A hacker’s mind will immediately think about how great it would be to utilize this feature as a conversion tool. Unfortunately, unlike WEB BROWSER and Opera, Firefox doesn’t retail outlet FavIcons in .ico data, the icons are stored in an encoded format immediately in the bookmark file.
You can apply exactly the same principle to animated GIFs and you will notice that a miniature variant of the animation furthermore plays in the handle bar and on the tabs.
Perhaps one of many reasons why you don’t note that many sites using animations is usually browser compatibility. Animated favicons are not treated at all by WEB BROWSER. A static image will not be extracted from the animation possibly. Alternatively, the default .htm icon (as defined in Windows’ filetypes) will undoubtedly be placed directly under one’s Favorites – once added, that’s. The animations are not reinforced by Netscape, Opera, Konqueror, Safari; at the very least so it seems during this writing. The Firefox friends and family seems to be the only friend to animations, yet as browsers evolve, broader help for animation will probably come along (or, the concept will die).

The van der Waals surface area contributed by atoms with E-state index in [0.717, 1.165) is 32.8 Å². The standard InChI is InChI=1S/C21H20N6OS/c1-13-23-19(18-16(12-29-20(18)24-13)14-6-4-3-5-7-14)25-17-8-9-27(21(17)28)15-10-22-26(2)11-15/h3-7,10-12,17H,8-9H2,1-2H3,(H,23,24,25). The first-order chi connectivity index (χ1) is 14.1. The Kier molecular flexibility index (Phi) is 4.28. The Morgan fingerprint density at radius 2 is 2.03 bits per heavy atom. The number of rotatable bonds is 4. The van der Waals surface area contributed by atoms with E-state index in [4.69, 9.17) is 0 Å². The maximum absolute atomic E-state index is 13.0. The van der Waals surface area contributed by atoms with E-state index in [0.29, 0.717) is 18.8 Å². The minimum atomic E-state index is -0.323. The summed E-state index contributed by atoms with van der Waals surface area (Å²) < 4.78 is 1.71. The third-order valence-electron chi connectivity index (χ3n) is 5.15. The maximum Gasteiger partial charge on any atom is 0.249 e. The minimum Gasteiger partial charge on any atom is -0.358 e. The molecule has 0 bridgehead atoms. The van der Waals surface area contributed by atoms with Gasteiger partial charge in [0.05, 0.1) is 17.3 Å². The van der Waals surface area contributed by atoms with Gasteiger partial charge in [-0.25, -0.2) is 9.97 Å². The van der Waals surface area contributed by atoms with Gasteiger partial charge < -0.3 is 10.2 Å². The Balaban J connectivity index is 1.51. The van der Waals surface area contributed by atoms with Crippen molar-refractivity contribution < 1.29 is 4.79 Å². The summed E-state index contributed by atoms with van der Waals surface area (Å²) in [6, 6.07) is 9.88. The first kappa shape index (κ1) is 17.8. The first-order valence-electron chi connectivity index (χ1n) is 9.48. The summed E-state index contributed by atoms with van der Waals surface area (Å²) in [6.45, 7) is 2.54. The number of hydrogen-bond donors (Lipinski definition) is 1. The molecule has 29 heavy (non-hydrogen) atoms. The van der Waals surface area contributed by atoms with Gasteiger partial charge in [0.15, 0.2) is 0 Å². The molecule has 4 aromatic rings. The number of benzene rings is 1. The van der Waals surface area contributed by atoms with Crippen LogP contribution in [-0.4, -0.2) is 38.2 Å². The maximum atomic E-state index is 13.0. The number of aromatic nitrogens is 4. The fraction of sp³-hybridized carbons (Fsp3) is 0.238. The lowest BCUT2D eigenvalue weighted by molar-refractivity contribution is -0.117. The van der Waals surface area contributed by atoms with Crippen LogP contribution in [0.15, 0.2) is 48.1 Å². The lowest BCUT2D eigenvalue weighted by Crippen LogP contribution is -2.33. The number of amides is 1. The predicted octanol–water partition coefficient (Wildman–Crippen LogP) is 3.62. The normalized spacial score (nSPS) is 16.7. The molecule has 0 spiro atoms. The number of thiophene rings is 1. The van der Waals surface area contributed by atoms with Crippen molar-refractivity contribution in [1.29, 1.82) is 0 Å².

So, why not benefit from this *right now* and ‘beat the rush’?
Basically, this is one way it’s done:
1. You make a 16×16 animated GIF.
2. You upload the animated GIF to the “root” of your site, or to any other location.
3. You hardcode in your page the positioning where Firefox should look for the animation.
That’s really it, “big picture” wise.
Unless you feel too creative or simply don’t have time and/or patience, an established professional design firm (such as for example Bsleek) should be able to make a nice animated favicon for you personally. Another alternative – I don’t endorse it, as your goal should be to excel through unique content material and push your personal image out there – is to find one of the many galleries online and sometimes download a all set made animated favicon or have a large animated GIF and resize it and/or edit it in one of the countless available tools. There are also sites that offer online animated favicon creation from a standard image (have a look at chami.com, discover “FavIcon from pics”, they have a straightforward but neat scrolling text feature).
Should you be however a fellow do-it-yourselfer, subsequently let’s elaborate and look at some techniques and useful tips:
As far as tools go: If you are a lucky owner of Adobe’s excellent Photoshop, then you also have a companion program called ImageReady. Linux consumers have Gimp, an incredibly powerful and free graphics software that may easily handle animated GIF development. What many people have no idea is that Gimp is also available for free for Home windows and the Mac. There is also GIMPShop in the wild, which is a nifty GIMP release for the photoshop-inclined viewers (did I mention free?). Additionally, there are many specialized GIF animation manufacturers, some freeware, some not.